A website is an ever-changing venture. All who have worked on the project have seen it getting changed ever so often after its launch that they don’t want to have it in their portfolio! So it’s a good idea to make a style guide for the people who assume ownership of the project post-launch. You can’t stop clients from ruining the website. A style guide will thus effectively establish the rules for future plans and changes.
Reasons To Have A Style Guide
A guide is simple to refer to at the time of handing over.
It gives you the professional look and clients will know there was a reason behind everything you did.
You retain control of the web design. If somebody does an awful thing to the project, the style guide can be referred to.
Neither will your branding, nor your design and message gets cheapened.
A style guide will compel you to classify and sharpen your style; you’ll have a more consistent design.
Branding Guidelines: Strategic Brand Summary
Make it short but sweet. Give your vision for your design in a precise and brief manner and the keywords that people must remember when they design. Most people go to the picture pages right away, but there are chances that they will read some sentences here. The essence of good branding is powerful photography, along with some paras that define and inspire the brand. The initial sentence should send the message across. Beautiful photography should be intertwined with the primary message.
Logos are very closely connected with brands, for the print as well as the Web. So have variations of your logos and elucidate minimum sizes. It’s important to clarify minimum sizes for reasons of legibility, for the crest can be shown on its own or with the tagline or name. Have your logos made with different colors and clarify which colors can be used. Designers can get many design options with Think Brick. The idea is to be both flexible and consistent.
Show Examples of What To Do and What You Must Not Do
Being a professional you shouldn’t fool around with your logos. Many designers will think that they’ve done a fantastic job, but they are not right. It’s your task to point this out to them and tell them what they can do with a design and what they cannot. The I Love New York logo is a classic example of cleverly defining in their brand guidelines what you must NOT do with their logo.
Need For White Space
Never underestimate the necessity of white space. Incorporate a space reference, particularly for your logo. Don’t specify centimeters or inches; use a part of the logo itself, like a shape or a letter. In this way it’s immaterial if the logo is small or big; the space surrounding it will be adequate.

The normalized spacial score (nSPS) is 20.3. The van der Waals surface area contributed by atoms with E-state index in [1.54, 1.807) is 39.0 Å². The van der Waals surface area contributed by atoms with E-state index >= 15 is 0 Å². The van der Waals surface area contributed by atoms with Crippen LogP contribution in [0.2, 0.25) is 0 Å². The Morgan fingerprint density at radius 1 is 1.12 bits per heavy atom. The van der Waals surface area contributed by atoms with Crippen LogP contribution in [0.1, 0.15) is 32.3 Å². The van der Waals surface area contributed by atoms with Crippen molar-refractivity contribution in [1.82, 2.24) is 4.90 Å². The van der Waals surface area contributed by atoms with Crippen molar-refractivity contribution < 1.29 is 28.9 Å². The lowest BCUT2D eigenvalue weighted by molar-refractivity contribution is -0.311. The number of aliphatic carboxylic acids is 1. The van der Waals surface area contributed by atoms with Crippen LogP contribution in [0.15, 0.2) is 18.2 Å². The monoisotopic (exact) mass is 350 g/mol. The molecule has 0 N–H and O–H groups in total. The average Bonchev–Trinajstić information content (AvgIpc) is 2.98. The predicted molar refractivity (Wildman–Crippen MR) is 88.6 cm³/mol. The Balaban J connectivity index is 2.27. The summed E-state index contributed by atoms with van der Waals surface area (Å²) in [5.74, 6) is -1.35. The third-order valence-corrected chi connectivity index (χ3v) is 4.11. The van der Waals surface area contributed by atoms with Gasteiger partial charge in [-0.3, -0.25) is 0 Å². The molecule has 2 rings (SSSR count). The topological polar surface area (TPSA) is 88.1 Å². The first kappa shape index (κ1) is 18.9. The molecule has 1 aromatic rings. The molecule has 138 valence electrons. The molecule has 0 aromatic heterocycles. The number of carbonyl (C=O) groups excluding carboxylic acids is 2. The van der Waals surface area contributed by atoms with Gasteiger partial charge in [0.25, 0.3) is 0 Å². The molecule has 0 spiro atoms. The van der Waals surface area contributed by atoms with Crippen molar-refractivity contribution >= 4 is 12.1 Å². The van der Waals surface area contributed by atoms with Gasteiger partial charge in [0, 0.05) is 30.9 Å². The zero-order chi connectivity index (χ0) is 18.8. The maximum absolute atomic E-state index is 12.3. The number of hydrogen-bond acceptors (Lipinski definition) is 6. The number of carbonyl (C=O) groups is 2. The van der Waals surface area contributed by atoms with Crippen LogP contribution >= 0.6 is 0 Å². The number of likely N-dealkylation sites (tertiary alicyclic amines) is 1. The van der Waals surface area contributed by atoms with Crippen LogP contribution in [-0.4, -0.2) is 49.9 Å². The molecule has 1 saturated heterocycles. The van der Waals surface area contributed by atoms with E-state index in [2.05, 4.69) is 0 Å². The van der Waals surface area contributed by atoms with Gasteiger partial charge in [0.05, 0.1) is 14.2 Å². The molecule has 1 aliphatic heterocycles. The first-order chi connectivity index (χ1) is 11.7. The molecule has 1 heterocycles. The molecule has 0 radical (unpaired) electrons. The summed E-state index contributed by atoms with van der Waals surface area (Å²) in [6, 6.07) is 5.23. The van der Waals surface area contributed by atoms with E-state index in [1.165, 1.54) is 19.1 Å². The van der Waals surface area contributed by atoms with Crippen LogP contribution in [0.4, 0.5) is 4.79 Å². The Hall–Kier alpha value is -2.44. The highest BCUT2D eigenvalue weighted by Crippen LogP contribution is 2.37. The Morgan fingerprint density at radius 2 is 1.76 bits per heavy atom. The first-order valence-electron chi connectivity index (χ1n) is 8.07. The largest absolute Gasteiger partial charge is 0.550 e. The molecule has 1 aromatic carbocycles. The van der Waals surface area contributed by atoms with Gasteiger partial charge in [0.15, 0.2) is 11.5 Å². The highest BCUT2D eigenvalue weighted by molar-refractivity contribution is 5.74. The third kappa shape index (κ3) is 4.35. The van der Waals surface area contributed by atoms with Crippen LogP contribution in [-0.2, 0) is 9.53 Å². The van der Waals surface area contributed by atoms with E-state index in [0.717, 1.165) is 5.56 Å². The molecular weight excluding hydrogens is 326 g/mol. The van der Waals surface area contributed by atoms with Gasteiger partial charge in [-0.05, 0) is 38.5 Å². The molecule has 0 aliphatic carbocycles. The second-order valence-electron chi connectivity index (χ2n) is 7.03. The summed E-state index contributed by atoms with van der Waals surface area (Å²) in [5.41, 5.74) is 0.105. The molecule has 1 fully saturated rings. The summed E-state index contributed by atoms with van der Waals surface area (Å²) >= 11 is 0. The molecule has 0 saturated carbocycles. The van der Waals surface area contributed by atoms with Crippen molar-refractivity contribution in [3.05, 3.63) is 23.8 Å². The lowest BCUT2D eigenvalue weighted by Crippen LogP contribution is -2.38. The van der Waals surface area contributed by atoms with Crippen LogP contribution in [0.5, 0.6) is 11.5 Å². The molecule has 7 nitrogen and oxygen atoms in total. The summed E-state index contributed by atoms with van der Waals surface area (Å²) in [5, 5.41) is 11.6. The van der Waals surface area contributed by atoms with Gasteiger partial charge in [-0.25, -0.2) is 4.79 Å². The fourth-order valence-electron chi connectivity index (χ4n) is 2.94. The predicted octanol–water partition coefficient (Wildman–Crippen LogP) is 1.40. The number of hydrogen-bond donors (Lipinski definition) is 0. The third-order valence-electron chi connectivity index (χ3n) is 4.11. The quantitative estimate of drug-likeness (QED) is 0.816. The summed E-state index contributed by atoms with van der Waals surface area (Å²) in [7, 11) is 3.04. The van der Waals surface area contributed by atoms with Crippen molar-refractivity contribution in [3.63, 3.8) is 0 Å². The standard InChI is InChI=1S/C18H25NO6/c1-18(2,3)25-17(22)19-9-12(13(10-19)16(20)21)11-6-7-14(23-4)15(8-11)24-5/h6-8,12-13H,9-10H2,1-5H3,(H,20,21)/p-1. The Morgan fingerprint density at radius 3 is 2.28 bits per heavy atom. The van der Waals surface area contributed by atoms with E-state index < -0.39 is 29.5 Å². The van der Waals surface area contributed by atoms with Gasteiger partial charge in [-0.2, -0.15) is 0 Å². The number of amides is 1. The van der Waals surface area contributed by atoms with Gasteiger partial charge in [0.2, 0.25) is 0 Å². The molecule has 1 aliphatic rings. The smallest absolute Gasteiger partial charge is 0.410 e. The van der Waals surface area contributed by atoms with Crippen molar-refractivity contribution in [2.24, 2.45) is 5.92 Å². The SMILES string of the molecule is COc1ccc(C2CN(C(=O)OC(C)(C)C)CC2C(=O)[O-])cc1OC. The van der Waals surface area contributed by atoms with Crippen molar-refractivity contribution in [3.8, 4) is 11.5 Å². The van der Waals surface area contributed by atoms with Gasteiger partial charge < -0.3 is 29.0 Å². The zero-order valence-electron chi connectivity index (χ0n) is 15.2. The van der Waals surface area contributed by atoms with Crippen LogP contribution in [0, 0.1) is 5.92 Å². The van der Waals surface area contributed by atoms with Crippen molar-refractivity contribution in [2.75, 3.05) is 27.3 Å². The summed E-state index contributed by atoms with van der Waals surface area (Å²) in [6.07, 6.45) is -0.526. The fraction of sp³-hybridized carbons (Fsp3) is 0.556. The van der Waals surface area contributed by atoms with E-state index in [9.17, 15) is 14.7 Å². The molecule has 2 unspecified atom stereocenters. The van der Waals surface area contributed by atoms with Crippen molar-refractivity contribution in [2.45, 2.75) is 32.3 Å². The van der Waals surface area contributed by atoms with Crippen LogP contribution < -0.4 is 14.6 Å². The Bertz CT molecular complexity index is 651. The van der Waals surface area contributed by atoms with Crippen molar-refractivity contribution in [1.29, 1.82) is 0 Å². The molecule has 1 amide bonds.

Color palettes are a must; and also for what the colors must be used. Include formats for the Web as well as print like Pantones, CMYK, (if they are still alive) and RGB. A CMYK substitute for Pantones must always be used for matching can be hard sometimes. Be clear about your primary as well as secondary colors and where/when to use them.
You will have to describe the typefaces you wish to use, like sizes, spacing, line height, colors, and headline vs. body font and so on. Include Web options for fonts that are non-Web. Yale University actually has a typeface of its own, designed by Matthew Carter, which it gives to its designers and employees. Yale also spells out when the fonts must be used. It has an exclusive Web font division which explains which fonts are to be used there.
You will promote best practices and encourage consistency if you set up templates as well as instructions for grids. Generic templates help to curb over-creativity in the layout. For example, the Barbican has, in its website, installed flexible and customized building blocks, which mean they will in all likelihood stay in a grid.
A huge section of a brand’s character is the copy. A terrific way to keep the brand’s consistency is to define the tone. When several people write the copy, the brand is able to sound as if it has many personalities. You will find this in easyJet, where both oral and written clear-cut personalities can be seen.
Guide To Copy-Writing
A style book on copy-writing can help those who need the client to write his/her own copy and still maintain consistency. Most people judge copy-writing in a sort of subconscious way. When reading, a human being’s brain instinctively seeks out evenness and patterns. If the copy-writing is poor it can spoil the flow of reading.
Many designers establish a singular quality in their images and photographs. Show some examples to your clients; explain why these choices are good. Show them with reference to your design context and describe to them why they were selected for that framework.